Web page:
Good information use fully shift registar
Nice presentation as usual.
Very good episode.
One way to look at the difference between a flip-flop and a latch is the following.
A flipflop changes state with each event, ie a clock.
A latch holds a state until enabled to receive new data.
You see this effect in the one example where you have serial data coming in and then a separate latch for the output. Without the latch, the intermediate states of the shift register would be available on the output. In some circuits, that effect could lead to the wrong data triggering the next circuit stage. With the latch, you allow the serial data to accumulate until it is all available before you "latch" it into the output. This logic sequence allows you to pass only valid data onto the next circuit step.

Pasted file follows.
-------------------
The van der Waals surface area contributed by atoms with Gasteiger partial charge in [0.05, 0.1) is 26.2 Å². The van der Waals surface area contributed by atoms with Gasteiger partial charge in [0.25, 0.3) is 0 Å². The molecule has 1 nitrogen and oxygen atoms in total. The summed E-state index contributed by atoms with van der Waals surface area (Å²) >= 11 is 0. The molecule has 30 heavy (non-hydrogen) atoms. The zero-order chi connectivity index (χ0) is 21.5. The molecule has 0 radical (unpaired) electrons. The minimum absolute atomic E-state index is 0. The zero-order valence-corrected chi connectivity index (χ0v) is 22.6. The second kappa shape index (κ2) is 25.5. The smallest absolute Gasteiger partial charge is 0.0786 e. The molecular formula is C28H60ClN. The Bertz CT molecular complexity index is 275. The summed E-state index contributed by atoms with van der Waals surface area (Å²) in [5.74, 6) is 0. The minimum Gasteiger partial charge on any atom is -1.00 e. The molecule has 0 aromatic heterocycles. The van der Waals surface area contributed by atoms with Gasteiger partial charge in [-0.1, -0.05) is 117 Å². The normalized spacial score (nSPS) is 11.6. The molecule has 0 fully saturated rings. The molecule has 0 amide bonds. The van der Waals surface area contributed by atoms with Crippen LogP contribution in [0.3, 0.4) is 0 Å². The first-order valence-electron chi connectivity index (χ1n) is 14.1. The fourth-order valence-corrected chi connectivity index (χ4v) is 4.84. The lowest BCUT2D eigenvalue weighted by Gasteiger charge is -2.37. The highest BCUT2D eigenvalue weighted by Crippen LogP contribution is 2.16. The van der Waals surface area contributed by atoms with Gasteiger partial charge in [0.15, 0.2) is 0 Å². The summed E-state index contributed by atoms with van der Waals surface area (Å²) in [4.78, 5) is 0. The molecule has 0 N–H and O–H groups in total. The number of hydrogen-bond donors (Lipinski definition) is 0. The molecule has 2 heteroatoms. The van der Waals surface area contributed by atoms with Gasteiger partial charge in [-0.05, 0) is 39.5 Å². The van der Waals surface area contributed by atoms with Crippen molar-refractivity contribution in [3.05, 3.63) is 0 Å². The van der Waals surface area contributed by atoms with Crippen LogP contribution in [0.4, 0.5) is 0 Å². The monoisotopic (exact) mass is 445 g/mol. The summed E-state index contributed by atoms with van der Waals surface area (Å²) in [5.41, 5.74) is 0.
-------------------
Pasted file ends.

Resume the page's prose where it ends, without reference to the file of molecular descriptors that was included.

The circuit you build determines if you can use a flipflop or a latch. An asynchronous circuit will usually use flipflops, again depending upon what you are doing.
A synchronous circuit will use latches to ensure that all of the stored data states are valid at the same time before you enable the next step to proceed.
The really cool thing with shift registers are that they enable you to do binary divide and multiplication of the data. Each shift step moves the data left or right performing a multiply by 2 if you go left or a division by 2 if you move right.
You can have lots of fun with shift registers.